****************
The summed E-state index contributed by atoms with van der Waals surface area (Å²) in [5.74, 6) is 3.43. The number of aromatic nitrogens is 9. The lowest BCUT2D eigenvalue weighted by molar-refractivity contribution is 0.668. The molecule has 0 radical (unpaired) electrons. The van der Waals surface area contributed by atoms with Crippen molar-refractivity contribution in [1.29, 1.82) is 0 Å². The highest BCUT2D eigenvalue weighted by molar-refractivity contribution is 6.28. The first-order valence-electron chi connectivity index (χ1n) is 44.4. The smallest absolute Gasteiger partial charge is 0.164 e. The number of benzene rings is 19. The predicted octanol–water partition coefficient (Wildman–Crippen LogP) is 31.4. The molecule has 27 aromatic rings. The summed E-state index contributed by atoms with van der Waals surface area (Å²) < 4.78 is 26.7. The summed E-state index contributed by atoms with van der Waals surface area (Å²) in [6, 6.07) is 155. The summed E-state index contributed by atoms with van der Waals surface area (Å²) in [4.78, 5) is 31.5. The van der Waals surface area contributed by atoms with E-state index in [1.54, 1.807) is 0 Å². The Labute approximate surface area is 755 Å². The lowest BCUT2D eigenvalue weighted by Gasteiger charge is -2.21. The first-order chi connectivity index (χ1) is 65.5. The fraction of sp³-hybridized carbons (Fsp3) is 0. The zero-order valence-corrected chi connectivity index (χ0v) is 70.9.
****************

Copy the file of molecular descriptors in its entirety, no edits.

The summed E-state index contributed by atoms with van der Waals surface area (Å²) in [5.74, 6) is 3.43. The number of aromatic nitrogens is 9. The lowest BCUT2D eigenvalue weighted by molar-refractivity contribution is 0.668. The molecule has 0 radical (unpaired) electrons. The van der Waals surface area contributed by atoms with Crippen molar-refractivity contribution in [1.29, 1.82) is 0 Å². The highest BCUT2D eigenvalue weighted by molar-refractivity contribution is 6.28. The first-order valence-electron chi connectivity index (χ1n) is 44.4. The smallest absolute Gasteiger partial charge is 0.164 e. The number of benzene rings is 19. The predicted octanol–water partition coefficient (Wildman–Crippen LogP) is 31.4. The molecule has 27 aromatic rings. The summed E-state index contributed by atoms with van der Waals surface area (Å²) < 4.78 is 26.7. The summed E-state index contributed by atoms with van der Waals surface area (Å²) in [6, 6.07) is 155. The summed E-state index contributed by atoms with van der Waals surface area (Å²) in [4.78, 5) is 31.5. The van der Waals surface area contributed by atoms with E-state index in [1.54, 1.807) is 0 Å². The Labute approximate surface area is 755 Å². The lowest BCUT2D eigenvalue weighted by Gasteiger charge is -2.21. The first-order chi connectivity index (χ1) is 65.5. The fraction of sp³-hybridized carbons (Fsp3) is 0. The zero-order valence-corrected chi connectivity index (χ0v) is 70.9.